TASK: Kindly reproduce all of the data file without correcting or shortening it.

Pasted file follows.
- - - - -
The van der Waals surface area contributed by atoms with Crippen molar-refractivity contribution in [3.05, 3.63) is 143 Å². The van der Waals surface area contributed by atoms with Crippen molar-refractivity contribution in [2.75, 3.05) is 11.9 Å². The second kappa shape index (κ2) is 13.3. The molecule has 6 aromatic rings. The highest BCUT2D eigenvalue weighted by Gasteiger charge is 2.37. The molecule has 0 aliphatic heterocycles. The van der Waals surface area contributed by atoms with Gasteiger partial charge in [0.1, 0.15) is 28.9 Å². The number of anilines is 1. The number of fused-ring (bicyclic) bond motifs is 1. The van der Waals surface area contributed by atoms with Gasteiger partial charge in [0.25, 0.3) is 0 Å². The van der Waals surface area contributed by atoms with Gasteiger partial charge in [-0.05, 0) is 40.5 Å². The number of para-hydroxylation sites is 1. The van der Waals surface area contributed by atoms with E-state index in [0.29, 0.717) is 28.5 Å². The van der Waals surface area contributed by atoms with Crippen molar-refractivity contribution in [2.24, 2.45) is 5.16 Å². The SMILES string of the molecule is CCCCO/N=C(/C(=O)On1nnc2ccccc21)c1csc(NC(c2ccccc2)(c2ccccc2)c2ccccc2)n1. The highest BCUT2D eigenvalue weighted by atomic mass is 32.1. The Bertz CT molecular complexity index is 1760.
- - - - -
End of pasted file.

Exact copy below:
The van der Waals surface area contributed by atoms with Crippen molar-refractivity contribution in [3.05, 3.63) is 143 Å². The van der Waals surface area contributed by atoms with Crippen molar-refractivity contribution in [2.75, 3.05) is 11.9 Å². The second kappa shape index (κ2) is 13.3. The molecule has 6 aromatic rings. The highest BCUT2D eigenvalue weighted by Gasteiger charge is 2.37. The molecule has 0 aliphatic heterocycles. The van der Waals surface area contributed by atoms with Gasteiger partial charge in [0.1, 0.15) is 28.9 Å². The number of anilines is 1. The number of fused-ring (bicyclic) bond motifs is 1. The van der Waals surface area contributed by atoms with Gasteiger partial charge in [0.25, 0.3) is 0 Å². The van der Waals surface area contributed by atoms with Gasteiger partial charge in [-0.05, 0) is 40.5 Å². The number of para-hydroxylation sites is 1. The van der Waals surface area contributed by atoms with E-state index in [0.29, 0.717) is 28.5 Å². The van der Waals surface area contributed by atoms with Crippen molar-refractivity contribution in [2.24, 2.45) is 5.16 Å². The SMILES string of the molecule is CCCCO/N=C(/C(=O)On1nnc2ccccc21)c1csc(NC(c2ccccc2)(c2ccccc2)c2ccccc2)n1. The highest BCUT2D eigenvalue weighted by atomic mass is 32.1. The Bertz CT molecular complexity index is 1760.